Japanese apartment

Japanese apartment complex a model for efficient waste management | New

Having spent his life working for a real estate company, Mineo Yahata adds value as the superintendent of the three apartment complex he manages in the city of Kawasaki, Japan.

But he’s not the head of security, as his title might suggest. On the contrary, this calm and small man oversees the collection and disposal of waste.

Yahata and her team of 21 people – all employees of Haseko Community Inc., a Tokyo-based maintenance company – have been running a unique and proven garbage collection program for six years.

“There are particular days allotted for the type of waste to be disposed of, which is kept outside the apartment door by the owners,” Yahata informed. “This is collected and brought to the central garbage collection center of the apartment complex.”

While Mondays are reserved for plastic waste, Wednesdays and Saturdays are intended for kitchen waste, while Fridays are intended for the collection of recyclable plastics and cans.

Garbage, which must be put in translucent plastic bags, is brought to a collection center where it is stored in green plastic bins and picked up by a designated garbage truck.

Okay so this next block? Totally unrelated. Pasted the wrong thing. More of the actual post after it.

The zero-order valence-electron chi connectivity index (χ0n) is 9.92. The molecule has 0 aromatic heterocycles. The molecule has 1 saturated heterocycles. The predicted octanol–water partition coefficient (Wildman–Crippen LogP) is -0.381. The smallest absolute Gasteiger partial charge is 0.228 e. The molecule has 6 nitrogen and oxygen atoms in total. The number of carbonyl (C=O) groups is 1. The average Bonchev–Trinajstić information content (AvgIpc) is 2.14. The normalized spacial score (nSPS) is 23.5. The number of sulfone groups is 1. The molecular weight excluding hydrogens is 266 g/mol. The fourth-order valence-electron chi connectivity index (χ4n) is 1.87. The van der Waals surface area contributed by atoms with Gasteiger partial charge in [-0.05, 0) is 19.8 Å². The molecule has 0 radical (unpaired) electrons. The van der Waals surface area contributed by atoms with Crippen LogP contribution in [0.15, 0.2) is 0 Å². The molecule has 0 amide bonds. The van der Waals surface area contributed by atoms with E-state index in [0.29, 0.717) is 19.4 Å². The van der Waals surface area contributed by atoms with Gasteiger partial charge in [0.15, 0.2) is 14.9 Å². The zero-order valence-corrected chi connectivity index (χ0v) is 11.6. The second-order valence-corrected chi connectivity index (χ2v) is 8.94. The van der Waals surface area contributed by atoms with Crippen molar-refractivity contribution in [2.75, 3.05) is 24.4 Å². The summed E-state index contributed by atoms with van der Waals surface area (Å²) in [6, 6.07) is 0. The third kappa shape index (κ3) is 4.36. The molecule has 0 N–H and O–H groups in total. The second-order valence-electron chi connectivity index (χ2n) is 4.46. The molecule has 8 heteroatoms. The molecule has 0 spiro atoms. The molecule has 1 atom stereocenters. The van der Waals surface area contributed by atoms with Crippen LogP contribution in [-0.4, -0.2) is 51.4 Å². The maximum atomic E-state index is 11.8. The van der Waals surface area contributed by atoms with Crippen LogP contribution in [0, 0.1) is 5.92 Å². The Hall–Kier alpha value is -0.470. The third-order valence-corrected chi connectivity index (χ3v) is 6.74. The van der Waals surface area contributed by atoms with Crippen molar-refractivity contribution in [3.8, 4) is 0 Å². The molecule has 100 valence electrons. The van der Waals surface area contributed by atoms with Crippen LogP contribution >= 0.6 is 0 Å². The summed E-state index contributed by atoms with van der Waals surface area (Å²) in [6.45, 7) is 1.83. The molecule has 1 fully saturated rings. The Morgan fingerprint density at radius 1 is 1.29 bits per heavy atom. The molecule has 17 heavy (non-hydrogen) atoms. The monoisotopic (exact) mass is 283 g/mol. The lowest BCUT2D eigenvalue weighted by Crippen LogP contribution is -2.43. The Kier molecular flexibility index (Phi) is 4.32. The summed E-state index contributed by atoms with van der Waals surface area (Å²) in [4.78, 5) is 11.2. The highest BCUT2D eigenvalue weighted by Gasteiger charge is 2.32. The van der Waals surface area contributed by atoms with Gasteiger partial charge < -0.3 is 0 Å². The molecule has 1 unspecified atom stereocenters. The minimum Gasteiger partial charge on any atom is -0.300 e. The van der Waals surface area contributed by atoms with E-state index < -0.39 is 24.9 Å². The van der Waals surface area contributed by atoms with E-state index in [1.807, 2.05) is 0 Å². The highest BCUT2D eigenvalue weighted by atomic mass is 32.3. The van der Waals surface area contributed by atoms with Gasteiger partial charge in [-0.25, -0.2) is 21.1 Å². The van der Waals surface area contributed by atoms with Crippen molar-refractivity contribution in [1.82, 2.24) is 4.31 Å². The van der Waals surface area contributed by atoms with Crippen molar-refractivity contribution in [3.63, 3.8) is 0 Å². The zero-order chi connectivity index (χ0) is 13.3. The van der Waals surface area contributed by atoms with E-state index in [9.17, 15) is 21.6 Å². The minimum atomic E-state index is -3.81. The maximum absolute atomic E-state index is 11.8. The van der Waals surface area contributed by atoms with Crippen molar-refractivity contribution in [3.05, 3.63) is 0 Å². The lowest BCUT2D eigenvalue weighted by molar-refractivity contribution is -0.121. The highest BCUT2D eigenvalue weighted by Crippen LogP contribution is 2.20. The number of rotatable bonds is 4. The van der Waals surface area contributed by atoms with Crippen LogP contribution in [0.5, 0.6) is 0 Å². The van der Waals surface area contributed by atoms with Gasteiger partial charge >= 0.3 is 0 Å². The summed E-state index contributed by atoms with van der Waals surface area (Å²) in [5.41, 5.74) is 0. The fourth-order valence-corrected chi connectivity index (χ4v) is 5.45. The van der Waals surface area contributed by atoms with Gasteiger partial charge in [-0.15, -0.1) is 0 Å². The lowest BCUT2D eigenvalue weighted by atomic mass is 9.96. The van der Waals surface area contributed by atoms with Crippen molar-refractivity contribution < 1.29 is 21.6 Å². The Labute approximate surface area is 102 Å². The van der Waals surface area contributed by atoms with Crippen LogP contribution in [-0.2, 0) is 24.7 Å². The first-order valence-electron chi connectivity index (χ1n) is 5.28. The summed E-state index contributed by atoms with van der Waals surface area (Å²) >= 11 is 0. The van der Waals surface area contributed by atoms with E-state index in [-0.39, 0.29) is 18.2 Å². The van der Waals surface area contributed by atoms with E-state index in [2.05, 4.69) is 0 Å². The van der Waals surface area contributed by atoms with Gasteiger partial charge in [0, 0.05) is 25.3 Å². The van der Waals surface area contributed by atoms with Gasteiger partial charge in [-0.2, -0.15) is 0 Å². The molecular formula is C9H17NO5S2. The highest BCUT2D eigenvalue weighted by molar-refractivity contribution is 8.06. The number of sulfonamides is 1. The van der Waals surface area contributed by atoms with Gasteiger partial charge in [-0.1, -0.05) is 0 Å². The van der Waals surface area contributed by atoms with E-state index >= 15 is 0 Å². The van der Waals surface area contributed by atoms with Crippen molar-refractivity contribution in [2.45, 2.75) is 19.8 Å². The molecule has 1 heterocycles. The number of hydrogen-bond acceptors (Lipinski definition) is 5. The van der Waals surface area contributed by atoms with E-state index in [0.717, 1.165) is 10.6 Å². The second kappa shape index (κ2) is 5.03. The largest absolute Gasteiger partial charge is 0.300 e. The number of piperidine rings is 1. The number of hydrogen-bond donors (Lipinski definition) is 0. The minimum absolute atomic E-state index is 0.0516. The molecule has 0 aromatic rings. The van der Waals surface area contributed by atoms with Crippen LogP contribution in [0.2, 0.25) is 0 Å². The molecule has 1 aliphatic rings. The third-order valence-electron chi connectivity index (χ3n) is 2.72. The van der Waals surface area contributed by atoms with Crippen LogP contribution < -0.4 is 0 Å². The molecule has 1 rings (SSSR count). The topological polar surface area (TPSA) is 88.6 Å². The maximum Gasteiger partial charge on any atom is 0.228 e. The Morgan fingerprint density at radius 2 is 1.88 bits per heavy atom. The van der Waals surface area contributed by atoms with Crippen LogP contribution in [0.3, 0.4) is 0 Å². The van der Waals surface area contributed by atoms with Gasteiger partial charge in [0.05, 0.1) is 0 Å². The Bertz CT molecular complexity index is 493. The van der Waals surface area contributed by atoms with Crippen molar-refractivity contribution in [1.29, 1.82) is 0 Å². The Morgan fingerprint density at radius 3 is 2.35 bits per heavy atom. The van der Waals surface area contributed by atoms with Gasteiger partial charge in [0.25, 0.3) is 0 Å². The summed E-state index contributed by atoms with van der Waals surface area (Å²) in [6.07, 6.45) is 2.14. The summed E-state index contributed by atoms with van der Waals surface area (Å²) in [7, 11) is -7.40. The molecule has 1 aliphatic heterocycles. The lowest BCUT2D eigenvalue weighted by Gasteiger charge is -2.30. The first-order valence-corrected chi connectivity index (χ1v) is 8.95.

This service is funded by a monthly maintenance fee paid by residents of the resort.

“The apartments in this complex move quickly,” Yahata said, adding that the more than 700 apartments in the three-building complex also attract a premium.

Kawasaki, home to over 1.4 million people, is one of the smallest and cleanest cities in Japan. The effort to make the city clean, sustainable and environmentally friendly is the result of the implementation by the local government of the basic principle of “garbage to cash”.

The city currently has three waste treatment facilities, which transform some plastics and papers into raw materials that are sold to local manufacturing facilities.

Yahata and her team, meanwhile, are working hard to keep their part of the country pristine.

“The owners of the apartment are very satisfied with this installation,” he said. “We’ve never had anyone in default of (maintenance) payment, but if anyone does, we’ll put their picture on the community bulletin board.”

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